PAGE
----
Hi Anna, your recipe looks great and I can't wait to try it. The only question is: can I substitute Crisco shortening with palm oil? I know there was a similar question before but I want to make sure I can use only one oil as I have it at home. :) Thank you and have a great weekend!

Anna from Natures Home Spa said...

Hi Ewa, Yes, you can substitute Palm oil for the Crisco in this recipe,.....


and YOUR WATER (liquid)CHANGED TO: 17.4

I have never used straight palm oil like that, so I don't know what kind of a bar it makes, but I know others have. Good luck, love to hear if you make it!

If any of you are wondering why I used odd ounces of crisco etc , it's because that's the amount I use to fill a certain mold I use. I am reposting the recipe here with even amounts of ounces, to make it a bit easier, and adjusting the Olive oil to 17oz. as Walmart sells a bottle of Olive oil 17oz.
Hope this helps, thank you.

Crisco (solid) 23oz (45%)
Coconut oil 11oz (21%)
Olive oil 17oz (33%)

Lye 6.9oz (6% superfat)
Water (liquid total) 16.8 oz

Yields 74.7oz
Oil wt: 51oz

LeAnn said...

Thank you for the recipe, I cannot find palm oil (except online) and have read that it makes a bar a lot harder. Being thats out of the picture, I came across your recipe. I normally make a bastile soap, olive, coconut and castor, do you think by using the Crisco with palm in it is giving you a harder bar?

Anna from Natures Home Spa said...

LeAnn, Hi. The palm amount in the Crisco is 25% and the soybean 75%, so it does give a little more hardness, but not as hard as your Bastille bar. For hardness on a scale of 1-10 palm ranks about a
1 to a 2 (very hard) and soybean ranks about a 4 for hardness.

If you have no aversions to lard, it makes a hard, very nice soap. Hope this helped!

Unknown said...

Hi Anna,
This recipe looks great! First of all, thanks for sharing :) I make soap too, but CP, do you know how to make this reipe in CP? Hope to hear from you!
Kind regards,

Anna from Natures Home Spa said...

Hi Irene, thanks for asking! Yes, this soap recipe works just as well done the Cold Process (CP) method.

You follow the recipe amounts and instructions as stated, up until the crock pot part. Instead of melting your oils and pouring them into the crock pot, you melt your oils in a separate container and continue with the regular Cold Process method: adding your lye/liquid which was mixed earlier. Bringing this to trace and pouring into your mold.

If I haven't explained this clear, please tell me Irene, I want to make sure I help you!

Unknown said...

This recipe is the BOMB! Thank you so much for your time and effort. I am a commercial bee keeper and I love making soap in the winter. I often add chemical bees wax to my soaps and get rave reviews out of it.

Irene in MT said...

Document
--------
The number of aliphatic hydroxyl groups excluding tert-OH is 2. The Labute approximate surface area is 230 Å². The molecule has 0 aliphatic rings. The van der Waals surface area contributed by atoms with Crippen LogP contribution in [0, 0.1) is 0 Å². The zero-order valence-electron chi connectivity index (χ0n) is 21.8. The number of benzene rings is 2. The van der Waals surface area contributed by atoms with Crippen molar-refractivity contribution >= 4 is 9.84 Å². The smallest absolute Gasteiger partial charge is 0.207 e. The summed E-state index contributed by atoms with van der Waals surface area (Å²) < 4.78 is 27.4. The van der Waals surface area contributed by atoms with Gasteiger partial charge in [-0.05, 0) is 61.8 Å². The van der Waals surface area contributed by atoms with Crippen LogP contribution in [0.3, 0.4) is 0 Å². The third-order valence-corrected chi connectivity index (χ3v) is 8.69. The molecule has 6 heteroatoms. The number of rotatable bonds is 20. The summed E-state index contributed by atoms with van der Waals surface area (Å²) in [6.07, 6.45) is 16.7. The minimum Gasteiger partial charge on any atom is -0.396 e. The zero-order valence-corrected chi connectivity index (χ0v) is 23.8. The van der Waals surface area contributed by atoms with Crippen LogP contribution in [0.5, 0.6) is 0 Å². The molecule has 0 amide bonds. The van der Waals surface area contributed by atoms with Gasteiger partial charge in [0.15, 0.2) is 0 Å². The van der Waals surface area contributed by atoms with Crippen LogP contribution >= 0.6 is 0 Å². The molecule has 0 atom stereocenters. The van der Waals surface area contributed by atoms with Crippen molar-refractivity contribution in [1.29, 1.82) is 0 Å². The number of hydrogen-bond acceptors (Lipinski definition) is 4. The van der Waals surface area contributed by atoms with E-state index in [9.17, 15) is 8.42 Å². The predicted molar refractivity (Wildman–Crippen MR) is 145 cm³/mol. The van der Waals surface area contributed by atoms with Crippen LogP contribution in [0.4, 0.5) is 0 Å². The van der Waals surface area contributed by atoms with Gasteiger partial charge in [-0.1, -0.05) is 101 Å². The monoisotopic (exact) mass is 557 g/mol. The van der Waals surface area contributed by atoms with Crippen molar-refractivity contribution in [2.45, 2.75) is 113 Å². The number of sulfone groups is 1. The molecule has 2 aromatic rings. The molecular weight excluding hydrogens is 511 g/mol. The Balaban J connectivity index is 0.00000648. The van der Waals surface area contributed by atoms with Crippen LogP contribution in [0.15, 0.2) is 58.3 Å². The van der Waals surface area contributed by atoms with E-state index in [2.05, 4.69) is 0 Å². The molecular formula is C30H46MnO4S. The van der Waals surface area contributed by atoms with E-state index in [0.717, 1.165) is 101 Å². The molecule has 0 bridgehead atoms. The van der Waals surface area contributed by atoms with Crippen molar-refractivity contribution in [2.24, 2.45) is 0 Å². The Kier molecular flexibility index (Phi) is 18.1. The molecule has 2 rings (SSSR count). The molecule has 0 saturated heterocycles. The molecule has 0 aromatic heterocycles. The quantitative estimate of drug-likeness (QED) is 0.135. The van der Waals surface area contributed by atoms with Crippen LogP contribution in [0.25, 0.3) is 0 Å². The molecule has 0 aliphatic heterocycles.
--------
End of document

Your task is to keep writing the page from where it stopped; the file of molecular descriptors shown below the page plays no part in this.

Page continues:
Anna, I love this recipe!!! I am wondering if it can be made with goats milk?

Anna from Natures Home Spa said...

Hi Irene, Yes you can make this recipe with goats milk!

If you are using goats milk in place of the coffee for the liquid in the
recipe I would recommend using half water and half goats milk.

I would also recommend that you freeze the goats milk in ice cube trays and use it
frozen. Just pour your lye crystals right over the frozen cubes of milk and
water and stir until dissolved. This protects your milk from getting too hot
from the lye and scorching. You may see tiny specks of milk fats saponifying
already, but they will stick blend in just fine.

If you wanted to use coffee as well as the goats milk in the recipe
I would recommend using half coffee and half goats milk, freezing both in
ice cubes. Pour lye crystals slowly over iced coffee/milk while stirring.

Hope this helps Irene!

Irene in MT said...

Hi Anna,
Ooo YUMMY, I think this is my weekend project. I am in such a CHOCOLATE mood!😊.
Thank you!
Irene in MT

Anna from Natures Home Spa said...

Hi Irene in MT,
I would love to see your soap when you make it!
If you want you can send a photo to me at: , I would LOVE to put
it on my blog! We really enjoy seeing other
soaper's soap! Any other soap you've made and would
like to share a photo of, just send it along! We
love the inspiration!

thanks, and have fun soaping!

Unknown said...

Anna, I made this recipe this evening but did not use Essential Oil in it, the what I am assuming is a lye smell isn't that nice .. will this fade as it finishes processing and cures? I'm not looking for it to smell like coffee without essential oils but I'd like it to not stink.

Anna from Natures Home Spa said...

Hi Jennifer, I'm assuming you used the thee oils in the recipe, and coffee as your liquid, right? No fragrance or essential oils, right? As long as your oils were fresh, and I'm sure they were, as the soap dries the scent will most definitely change and settle down. I've had soap that was unscented as well as scented smell "wonky" until it dried and it was totally fine. Cut it and allow the air to flow around it, it will be fine!

Unknown said...